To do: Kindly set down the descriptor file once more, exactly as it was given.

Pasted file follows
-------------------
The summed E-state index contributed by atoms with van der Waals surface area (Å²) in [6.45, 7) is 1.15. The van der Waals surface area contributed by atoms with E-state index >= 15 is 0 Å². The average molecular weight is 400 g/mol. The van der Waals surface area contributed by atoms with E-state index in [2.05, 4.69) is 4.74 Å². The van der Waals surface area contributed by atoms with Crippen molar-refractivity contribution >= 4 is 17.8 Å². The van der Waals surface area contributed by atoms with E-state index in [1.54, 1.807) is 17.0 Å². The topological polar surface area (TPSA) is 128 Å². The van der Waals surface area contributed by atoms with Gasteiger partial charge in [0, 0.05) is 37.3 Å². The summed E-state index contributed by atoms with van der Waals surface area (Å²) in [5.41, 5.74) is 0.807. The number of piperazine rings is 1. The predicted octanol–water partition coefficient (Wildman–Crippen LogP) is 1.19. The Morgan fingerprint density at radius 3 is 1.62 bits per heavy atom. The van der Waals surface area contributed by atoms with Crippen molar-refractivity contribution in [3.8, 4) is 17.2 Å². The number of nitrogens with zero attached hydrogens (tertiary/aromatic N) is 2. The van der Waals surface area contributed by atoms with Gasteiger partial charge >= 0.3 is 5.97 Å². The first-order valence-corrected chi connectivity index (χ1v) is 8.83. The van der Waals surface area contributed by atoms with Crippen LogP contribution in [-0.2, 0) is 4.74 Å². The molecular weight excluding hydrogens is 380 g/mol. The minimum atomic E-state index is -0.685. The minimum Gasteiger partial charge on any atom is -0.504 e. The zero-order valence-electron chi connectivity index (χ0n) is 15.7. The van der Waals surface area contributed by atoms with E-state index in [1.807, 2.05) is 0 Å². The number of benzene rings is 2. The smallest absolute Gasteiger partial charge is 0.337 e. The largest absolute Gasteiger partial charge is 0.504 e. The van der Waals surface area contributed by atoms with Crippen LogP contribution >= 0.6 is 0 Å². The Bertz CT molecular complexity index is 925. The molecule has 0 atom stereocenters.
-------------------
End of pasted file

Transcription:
The summed E-state index contributed by atoms with van der Waals surface area (Å²) in [6.45, 7) is 1.15. The van der Waals surface area contributed by atoms with E-state index >= 15 is 0 Å². The average molecular weight is 400 g/mol. The van der Waals surface area contributed by atoms with E-state index in [2.05, 4.69) is 4.74 Å². The van der Waals surface area contributed by atoms with Crippen molar-refractivity contribution >= 4 is 17.8 Å². The van der Waals surface area contributed by atoms with E-state index in [1.54, 1.807) is 17.0 Å². The topological polar surface area (TPSA) is 128 Å². The van der Waals surface area contributed by atoms with Gasteiger partial charge in [0, 0.05) is 37.3 Å². The summed E-state index contributed by atoms with van der Waals surface area (Å²) in [5.41, 5.74) is 0.807. The number of piperazine rings is 1. The predicted octanol–water partition coefficient (Wildman–Crippen LogP) is 1.19. The Morgan fingerprint density at radius 3 is 1.62 bits per heavy atom. The van der Waals surface area contributed by atoms with Crippen molar-refractivity contribution in [3.8, 4) is 17.2 Å². The number of nitrogens with zero attached hydrogens (tertiary/aromatic N) is 2. The van der Waals surface area contributed by atoms with Gasteiger partial charge >= 0.3 is 5.97 Å². The first-order valence-corrected chi connectivity index (χ1v) is 8.83. The van der Waals surface area contributed by atoms with Crippen LogP contribution in [-0.2, 0) is 4.74 Å². The molecular weight excluding hydrogens is 380 g/mol. The minimum atomic E-state index is -0.685. The minimum Gasteiger partial charge on any atom is -0.504 e. The zero-order valence-electron chi connectivity index (χ0n) is 15.7. The van der Waals surface area contributed by atoms with E-state index in [1.807, 2.05) is 0 Å². The number of benzene rings is 2. The smallest absolute Gasteiger partial charge is 0.337 e. The largest absolute Gasteiger partial charge is 0.504 e. The van der Waals surface area contributed by atoms with Crippen LogP contribution >= 0.6 is 0 Å². The Bertz CT molecular complexity index is 925. The molecule has 0 atom stereocenters.